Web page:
Sean Bean as Eddard Stark in the HBO series Game of Thrones.
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Game of Thrones's huge cast, reflecting the sprawling array of competing characters in Martin's novels, includes a number of sci-fi/fantasy veterans, including Nikolaj Coster-Waldau, Lena Headey, Sean Bean, Emilia Clark, Roy Dotrice, Julian Glover, Jason Momoa, Mark Addy, and Peter Dinklage.
Like the upcoming Starz incarnation of Camelot, which premieres April 1, the creators behind Game of Thrones seem to be making a special effort to eschew the glittery, fairy-tale aspect of fantasy fiction, aiming rather for dark and lavish spectacle and emotional and physical violence. In the case of Thrones, executive producers David Benioff and D.B. Weiss seek as their models shows like Deadwood and The Sopranos, shows where characters push the boundaries of what is acceptable even within their own exceptional social milieux.
"We really hope we get a lot of fans who are not just fantasy fans," Benioff said in an interview with Winter Is Coming. "People in my family who, by and large, could care less about fantasy, everyone has started reading these books ... they've become completely immersed in the series because even if you're not typically a fantasy fan the books are so rich and detailed and the characters are so engrossing that I think there's something in there.
"And another thing that makes the series palatable for those who are not obsessive fantasy fans is that it's not as if there are people throwing fireballs every other scene, and there's not a great deal of monsters, it's not really an effects driven show. It's really about the characters."
This angle was suggested in part by George Martin's books, which revolve around individual and collective machinations and the way both practitioners and innocents are caught up in them. "George is very steeped in history in general and European or Medieval history in particular," Weiss added. "So there is that real politic aspect to it."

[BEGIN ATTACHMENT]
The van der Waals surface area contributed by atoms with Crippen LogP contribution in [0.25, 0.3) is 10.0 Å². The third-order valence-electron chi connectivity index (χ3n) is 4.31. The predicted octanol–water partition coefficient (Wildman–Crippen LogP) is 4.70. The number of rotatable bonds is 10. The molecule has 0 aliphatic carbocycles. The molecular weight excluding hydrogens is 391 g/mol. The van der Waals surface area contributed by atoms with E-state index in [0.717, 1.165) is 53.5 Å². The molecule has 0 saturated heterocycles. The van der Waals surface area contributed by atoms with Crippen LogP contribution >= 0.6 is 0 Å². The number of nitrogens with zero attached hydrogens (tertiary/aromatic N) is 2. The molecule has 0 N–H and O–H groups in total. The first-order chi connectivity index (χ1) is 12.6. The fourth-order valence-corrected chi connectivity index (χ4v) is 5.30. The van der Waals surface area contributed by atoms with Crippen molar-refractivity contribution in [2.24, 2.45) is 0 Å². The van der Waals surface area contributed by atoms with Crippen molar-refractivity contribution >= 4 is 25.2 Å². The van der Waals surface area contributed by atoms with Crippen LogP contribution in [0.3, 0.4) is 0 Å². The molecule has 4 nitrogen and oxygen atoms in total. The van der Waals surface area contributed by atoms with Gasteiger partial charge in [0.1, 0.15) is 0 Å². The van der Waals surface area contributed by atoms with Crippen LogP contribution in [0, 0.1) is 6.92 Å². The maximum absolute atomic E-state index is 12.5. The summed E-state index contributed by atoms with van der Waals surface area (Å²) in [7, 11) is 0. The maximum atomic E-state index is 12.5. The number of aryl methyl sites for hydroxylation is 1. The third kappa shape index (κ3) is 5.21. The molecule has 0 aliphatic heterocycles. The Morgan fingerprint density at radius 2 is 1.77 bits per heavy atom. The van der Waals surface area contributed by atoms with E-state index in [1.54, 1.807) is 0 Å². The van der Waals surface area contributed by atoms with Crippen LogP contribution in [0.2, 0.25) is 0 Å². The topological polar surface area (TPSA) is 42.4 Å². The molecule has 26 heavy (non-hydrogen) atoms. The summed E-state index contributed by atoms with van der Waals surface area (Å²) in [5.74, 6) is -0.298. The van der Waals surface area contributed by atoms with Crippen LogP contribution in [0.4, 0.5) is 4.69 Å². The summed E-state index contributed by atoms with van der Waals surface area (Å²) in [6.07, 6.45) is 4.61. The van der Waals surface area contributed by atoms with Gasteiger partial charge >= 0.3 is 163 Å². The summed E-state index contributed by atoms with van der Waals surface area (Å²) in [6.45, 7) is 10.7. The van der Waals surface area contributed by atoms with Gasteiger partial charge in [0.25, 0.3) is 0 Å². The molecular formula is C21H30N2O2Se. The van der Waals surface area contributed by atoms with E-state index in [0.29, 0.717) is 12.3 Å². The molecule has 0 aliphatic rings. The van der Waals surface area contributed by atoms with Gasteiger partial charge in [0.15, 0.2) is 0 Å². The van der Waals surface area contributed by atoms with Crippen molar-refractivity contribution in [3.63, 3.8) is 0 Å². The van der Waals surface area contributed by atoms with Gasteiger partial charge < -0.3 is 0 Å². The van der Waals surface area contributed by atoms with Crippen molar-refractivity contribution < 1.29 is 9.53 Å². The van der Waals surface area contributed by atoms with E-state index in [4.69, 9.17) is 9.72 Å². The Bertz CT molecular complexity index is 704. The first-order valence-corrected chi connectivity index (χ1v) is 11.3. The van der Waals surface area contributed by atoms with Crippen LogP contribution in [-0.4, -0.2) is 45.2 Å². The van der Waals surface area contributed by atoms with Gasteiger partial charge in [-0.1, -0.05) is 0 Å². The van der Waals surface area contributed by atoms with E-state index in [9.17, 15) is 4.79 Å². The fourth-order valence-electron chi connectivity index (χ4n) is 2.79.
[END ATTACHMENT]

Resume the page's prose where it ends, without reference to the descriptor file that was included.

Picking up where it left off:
The official description is below the jump:
"Seven noble families fight for control of the mythical land of Westeros. Political and sexual intrigue abound. The primary families are the Stark, Lannister, and Baratheon families. Robert Baratheon, King of Westeros, asks his old friend Eddard Stark to serve as his chief advisor. Eddard, suspecting that his predecessor had been murdered, accepts so that he can investigate further. It turns out more than one family is plotting to take the throne. The Queen's family, the Lannisters, may be hatching an incestuous plot to take control. Across the sea, the last surviving members of the previously deposed ruling family, the Targaryens, are also plotting a return to power. The conflict between these families and others, including the Greyjoys, the Tullys, the Arryns, and the Tyrells, leads to war. Meanwhile, in the north, an ancient evil awakens. Amidst war and the political confusion, a brotherhood of misfits, The Night's Watch, is all that stands between the realms of men and the horrors beyond."
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